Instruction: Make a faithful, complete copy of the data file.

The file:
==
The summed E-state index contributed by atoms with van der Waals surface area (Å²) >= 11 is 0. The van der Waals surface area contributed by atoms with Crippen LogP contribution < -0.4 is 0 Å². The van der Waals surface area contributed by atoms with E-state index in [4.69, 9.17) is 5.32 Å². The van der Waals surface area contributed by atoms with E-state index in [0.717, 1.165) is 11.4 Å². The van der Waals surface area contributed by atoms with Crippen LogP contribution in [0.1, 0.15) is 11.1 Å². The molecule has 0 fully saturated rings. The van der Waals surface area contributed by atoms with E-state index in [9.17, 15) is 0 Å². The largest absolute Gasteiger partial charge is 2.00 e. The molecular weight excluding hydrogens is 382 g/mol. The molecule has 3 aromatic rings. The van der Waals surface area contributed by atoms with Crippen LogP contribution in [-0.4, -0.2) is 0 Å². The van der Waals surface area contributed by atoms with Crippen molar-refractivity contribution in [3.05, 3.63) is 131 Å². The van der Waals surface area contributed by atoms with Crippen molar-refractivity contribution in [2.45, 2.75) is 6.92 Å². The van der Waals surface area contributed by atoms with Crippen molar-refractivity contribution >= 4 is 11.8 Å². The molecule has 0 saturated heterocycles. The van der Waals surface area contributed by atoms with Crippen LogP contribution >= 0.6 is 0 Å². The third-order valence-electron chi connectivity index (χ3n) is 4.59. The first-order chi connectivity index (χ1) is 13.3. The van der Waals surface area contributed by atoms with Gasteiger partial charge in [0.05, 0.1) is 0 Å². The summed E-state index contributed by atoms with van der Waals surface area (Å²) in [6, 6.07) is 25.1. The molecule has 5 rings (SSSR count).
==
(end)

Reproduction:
The summed E-state index contributed by atoms with van der Waals surface area (Å²) >= 11 is 0. The van der Waals surface area contributed by atoms with Crippen LogP contribution < -0.4 is 0 Å². The van der Waals surface area contributed by atoms with E-state index in [4.69, 9.17) is 5.32 Å². The van der Waals surface area contributed by atoms with E-state index in [0.717, 1.165) is 11.4 Å². The van der Waals surface area contributed by atoms with Crippen LogP contribution in [0.1, 0.15) is 11.1 Å². The molecule has 0 fully saturated rings. The van der Waals surface area contributed by atoms with E-state index in [9.17, 15) is 0 Å². The largest absolute Gasteiger partial charge is 2.00 e. The molecular weight excluding hydrogens is 382 g/mol. The molecule has 3 aromatic rings. The van der Waals surface area contributed by atoms with Crippen LogP contribution in [-0.4, -0.2) is 0 Å². The van der Waals surface area contributed by atoms with Crippen molar-refractivity contribution in [3.05, 3.63) is 131 Å². The van der Waals surface area contributed by atoms with Crippen molar-refractivity contribution in [2.45, 2.75) is 6.92 Å². The van der Waals surface area contributed by atoms with Crippen molar-refractivity contribution >= 4 is 11.8 Å². The molecule has 0 saturated heterocycles. The van der Waals surface area contributed by atoms with Crippen LogP contribution >= 0.6 is 0 Å². The third-order valence-electron chi connectivity index (χ3n) is 4.59. The first-order chi connectivity index (χ1) is 13.3. The van der Waals surface area contributed by atoms with Gasteiger partial charge in [0.05, 0.1) is 0 Å². The summed E-state index contributed by atoms with van der Waals surface area (Å²) in [6, 6.07) is 25.1. The molecule has 5 rings (SSSR count).